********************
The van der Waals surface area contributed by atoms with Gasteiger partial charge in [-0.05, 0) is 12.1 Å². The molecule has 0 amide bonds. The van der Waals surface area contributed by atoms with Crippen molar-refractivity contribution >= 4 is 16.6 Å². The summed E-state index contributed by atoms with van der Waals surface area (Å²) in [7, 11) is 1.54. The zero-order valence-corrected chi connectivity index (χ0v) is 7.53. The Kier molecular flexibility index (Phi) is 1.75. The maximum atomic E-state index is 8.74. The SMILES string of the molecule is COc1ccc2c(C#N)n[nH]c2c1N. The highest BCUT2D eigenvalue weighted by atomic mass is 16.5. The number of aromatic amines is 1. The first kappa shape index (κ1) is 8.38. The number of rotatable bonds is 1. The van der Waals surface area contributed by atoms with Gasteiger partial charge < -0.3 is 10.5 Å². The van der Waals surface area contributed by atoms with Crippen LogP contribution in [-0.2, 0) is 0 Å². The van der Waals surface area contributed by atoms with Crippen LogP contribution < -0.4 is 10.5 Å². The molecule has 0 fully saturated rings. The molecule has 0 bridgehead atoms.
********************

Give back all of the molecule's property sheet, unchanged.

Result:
The van der Waals surface area contributed by atoms with Gasteiger partial charge in [-0.05, 0) is 12.1 Å². The molecule has 0 amide bonds. The van der Waals surface area contributed by atoms with Crippen molar-refractivity contribution >= 4 is 16.6 Å². The summed E-state index contributed by atoms with van der Waals surface area (Å²) in [7, 11) is 1.54. The zero-order valence-corrected chi connectivity index (χ0v) is 7.53. The Kier molecular flexibility index (Phi) is 1.75. The maximum atomic E-state index is 8.74. The SMILES string of the molecule is COc1ccc2c(C#N)n[nH]c2c1N. The highest BCUT2D eigenvalue weighted by atomic mass is 16.5. The number of aromatic amines is 1. The first kappa shape index (κ1) is 8.38. The number of rotatable bonds is 1. The van der Waals surface area contributed by atoms with Gasteiger partial charge < -0.3 is 10.5 Å². The van der Waals surface area contributed by atoms with Crippen LogP contribution in [-0.2, 0) is 0 Å². The van der Waals surface area contributed by atoms with Crippen LogP contribution < -0.4 is 10.5 Å². The molecule has 0 fully saturated rings. The molecule has 0 bridgehead atoms.